An open-label randomized study was undertaken to compare a 2-dose regimen (Months 0 and 6) of hepatitis B surface antigen (HBsAg) vaccine formulated with a novel adjuvant (HBsAg/AS04) with a standard 3-dose regimen (Months 0, 1 and 6) of licensed recombinant HBsAg vaccine in terms of immunogenicity and reactogenicity when administered to healthy subjects aged between 15 and 40 y. At 1 and 6 months after the full vaccination course there was a 100% seroprotection rate (anti-HBs > or = 10 mIU/ml) with the HBsAg/AS04 vaccine, compared with a 99% response rate with the licensed vaccine. The corresponding geometric mean titres were significantly higher for the novel vaccine compared to the standard vaccine: 15,468 and 2,745 mIU/ml at Months 7 and 12 vs. 6,274 and 1,883 mIU/ml, respectively. There was a higher prevalence of local symptoms with the adjuvant vaccine (90% of doses) than with the standard vaccine (48% of doses). However, these symptoms (pain, swelling and redness) were predominantly of mild-to-moderate intensity and resolved rapidly without treatment. A 2-dose regimen of the new HBsAg/AS04 adjuvant vaccine therefore compared favourably to the standard regimen in healthy young adults. It is anticipated that the simplified vaccination schedule may improve compliance and reduce costs.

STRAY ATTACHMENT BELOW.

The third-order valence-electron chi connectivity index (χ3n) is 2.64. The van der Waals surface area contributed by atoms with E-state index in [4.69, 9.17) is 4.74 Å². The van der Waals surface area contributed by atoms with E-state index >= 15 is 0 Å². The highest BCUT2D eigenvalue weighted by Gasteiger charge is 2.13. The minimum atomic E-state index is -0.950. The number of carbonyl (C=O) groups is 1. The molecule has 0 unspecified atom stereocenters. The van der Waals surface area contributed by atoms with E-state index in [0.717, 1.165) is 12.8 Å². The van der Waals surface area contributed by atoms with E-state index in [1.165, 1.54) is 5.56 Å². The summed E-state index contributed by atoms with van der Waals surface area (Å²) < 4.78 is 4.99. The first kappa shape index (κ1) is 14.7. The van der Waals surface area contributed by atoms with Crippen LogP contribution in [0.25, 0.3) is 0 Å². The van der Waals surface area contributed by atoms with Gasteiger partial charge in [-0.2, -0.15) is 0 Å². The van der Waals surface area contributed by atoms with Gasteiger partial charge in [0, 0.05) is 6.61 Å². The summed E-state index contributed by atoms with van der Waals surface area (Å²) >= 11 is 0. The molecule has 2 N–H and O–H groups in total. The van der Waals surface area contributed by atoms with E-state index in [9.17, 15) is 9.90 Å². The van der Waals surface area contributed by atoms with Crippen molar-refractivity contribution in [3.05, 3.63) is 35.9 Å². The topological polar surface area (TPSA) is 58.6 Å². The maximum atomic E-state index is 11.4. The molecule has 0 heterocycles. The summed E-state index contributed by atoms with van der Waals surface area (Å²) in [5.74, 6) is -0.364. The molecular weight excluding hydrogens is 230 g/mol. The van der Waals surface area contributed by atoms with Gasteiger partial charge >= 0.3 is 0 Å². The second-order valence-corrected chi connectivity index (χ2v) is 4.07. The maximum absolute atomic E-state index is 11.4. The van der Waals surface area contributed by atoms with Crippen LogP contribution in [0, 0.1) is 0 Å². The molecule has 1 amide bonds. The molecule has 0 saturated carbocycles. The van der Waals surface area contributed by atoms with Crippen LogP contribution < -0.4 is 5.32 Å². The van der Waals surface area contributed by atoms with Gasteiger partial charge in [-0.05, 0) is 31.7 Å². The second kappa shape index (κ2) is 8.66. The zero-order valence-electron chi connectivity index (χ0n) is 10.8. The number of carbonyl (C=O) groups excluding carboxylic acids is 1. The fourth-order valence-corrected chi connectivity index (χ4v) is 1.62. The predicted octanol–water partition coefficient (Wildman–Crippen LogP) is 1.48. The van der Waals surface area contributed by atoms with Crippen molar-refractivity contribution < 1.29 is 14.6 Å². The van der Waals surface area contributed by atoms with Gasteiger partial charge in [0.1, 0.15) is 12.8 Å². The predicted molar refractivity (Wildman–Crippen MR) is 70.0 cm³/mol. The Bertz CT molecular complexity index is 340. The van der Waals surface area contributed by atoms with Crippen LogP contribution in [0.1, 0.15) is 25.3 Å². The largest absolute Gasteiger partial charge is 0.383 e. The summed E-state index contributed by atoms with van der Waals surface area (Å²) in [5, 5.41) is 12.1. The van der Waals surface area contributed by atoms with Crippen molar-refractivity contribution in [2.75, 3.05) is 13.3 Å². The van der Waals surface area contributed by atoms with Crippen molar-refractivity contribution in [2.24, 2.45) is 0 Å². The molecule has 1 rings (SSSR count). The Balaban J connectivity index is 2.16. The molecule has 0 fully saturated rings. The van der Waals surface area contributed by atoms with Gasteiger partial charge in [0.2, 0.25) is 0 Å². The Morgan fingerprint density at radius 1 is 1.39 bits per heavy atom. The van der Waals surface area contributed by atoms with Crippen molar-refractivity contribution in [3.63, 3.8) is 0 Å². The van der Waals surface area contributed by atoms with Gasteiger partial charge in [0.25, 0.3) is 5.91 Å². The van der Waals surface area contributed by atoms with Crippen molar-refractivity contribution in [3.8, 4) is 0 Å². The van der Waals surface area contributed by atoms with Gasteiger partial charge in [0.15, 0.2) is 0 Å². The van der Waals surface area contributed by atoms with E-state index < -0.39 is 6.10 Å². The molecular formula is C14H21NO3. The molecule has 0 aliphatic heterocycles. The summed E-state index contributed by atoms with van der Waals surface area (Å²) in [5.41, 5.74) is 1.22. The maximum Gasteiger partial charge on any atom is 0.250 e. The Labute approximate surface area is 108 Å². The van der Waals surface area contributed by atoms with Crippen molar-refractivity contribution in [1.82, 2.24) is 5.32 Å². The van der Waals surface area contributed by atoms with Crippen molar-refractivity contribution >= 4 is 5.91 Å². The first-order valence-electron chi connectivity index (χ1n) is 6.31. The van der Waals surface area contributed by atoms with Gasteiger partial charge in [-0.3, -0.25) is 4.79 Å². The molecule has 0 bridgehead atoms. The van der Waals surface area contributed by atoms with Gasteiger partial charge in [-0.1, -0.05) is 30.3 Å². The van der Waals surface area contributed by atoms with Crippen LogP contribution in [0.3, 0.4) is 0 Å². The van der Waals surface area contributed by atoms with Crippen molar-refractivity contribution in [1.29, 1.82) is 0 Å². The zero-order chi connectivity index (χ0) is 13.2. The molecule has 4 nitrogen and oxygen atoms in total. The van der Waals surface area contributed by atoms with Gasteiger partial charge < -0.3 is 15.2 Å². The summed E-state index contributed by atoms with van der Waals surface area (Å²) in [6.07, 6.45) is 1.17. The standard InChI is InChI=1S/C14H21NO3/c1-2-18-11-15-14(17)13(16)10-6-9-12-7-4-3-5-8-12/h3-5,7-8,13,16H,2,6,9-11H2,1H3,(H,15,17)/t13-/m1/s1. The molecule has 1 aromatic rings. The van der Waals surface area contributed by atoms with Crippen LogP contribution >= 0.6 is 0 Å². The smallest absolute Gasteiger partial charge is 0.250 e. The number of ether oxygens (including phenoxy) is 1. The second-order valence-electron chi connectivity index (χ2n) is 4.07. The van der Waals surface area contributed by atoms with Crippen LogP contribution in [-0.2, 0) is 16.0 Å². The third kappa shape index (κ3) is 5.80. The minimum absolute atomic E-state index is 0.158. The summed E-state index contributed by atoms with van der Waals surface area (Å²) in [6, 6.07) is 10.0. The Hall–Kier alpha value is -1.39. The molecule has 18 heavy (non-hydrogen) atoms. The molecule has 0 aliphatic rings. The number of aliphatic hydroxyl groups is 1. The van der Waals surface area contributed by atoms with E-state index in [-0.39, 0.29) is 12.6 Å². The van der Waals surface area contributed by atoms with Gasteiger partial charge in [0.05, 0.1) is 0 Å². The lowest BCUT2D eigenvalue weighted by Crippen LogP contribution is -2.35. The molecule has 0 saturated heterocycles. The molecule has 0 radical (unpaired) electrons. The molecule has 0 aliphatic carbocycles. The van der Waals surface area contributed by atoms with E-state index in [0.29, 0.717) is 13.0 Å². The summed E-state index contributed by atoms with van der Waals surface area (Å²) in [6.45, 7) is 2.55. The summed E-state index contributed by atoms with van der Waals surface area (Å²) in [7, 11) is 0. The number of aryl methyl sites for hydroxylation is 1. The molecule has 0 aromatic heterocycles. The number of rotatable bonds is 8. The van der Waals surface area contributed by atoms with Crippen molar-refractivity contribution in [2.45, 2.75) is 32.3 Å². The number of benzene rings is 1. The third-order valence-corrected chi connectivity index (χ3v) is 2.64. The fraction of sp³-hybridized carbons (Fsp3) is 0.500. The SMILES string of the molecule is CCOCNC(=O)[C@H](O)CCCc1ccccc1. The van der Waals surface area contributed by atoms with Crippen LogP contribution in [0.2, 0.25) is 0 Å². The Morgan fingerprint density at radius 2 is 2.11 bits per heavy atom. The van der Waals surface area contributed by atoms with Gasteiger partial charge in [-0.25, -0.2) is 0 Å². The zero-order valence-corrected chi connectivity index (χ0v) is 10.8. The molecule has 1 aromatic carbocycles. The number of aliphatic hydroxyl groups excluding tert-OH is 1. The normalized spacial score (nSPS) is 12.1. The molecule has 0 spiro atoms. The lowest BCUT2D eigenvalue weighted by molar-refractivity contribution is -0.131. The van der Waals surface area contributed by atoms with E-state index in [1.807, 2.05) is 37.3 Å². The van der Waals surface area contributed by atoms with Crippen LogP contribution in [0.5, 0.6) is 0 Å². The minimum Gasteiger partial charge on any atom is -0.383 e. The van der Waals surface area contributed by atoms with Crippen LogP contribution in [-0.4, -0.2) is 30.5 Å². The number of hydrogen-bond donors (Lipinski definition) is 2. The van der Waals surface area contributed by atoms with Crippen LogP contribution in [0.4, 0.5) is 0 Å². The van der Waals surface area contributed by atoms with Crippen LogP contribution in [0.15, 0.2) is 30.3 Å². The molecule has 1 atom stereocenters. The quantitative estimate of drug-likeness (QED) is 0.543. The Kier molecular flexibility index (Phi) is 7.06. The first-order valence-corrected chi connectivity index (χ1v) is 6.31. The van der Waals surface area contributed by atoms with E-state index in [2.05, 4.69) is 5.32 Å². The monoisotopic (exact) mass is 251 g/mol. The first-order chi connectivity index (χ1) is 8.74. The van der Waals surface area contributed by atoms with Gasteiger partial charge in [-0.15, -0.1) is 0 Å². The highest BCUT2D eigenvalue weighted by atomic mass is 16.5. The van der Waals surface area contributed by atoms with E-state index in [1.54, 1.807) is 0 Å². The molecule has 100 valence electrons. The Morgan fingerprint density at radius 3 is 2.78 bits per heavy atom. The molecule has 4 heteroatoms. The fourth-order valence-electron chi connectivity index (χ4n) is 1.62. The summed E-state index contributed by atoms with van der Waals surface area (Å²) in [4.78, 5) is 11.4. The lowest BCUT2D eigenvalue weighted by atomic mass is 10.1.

143 people treated for tick-borne encephalitis (TBE) were included in a retrospective follow-up study. Sequelae and epidemiological characteristics in 114 individuals were analysed. The case fatality rate and the prevalence of residual paresis were low, 1.4 and 2.7%, respectively. However, 40 (35.7%) individuals were found to have a postencephalitic syndrome after a median follow-up time of 47 months, and a majority (77.5%) of these were classified as moderate to severe. Various mental disorders, balance and co-ordination disorders and headache were the most frequently reported symptoms. Increasing age was correlated to a longer duration of hospital stay, longer convalescence and increased risk of permanent sequelae. Results from a neuropsychiatric questionnaire showed marked differences between the subjects with sequelae compared to controls. 57% had noticed a tick bite before admission, and 48% were aware of at least one person in their environment who previously had contracted TBE. 79% were permanent residents or visited endemic areas often and regularly. In conclusion, we have found that TBE in the Stockholm area has a low case fatality rate, but gives rise to a considerable number of different neurological and mental sequelae, which justifies vaccination of a defined risk population in endemic areas.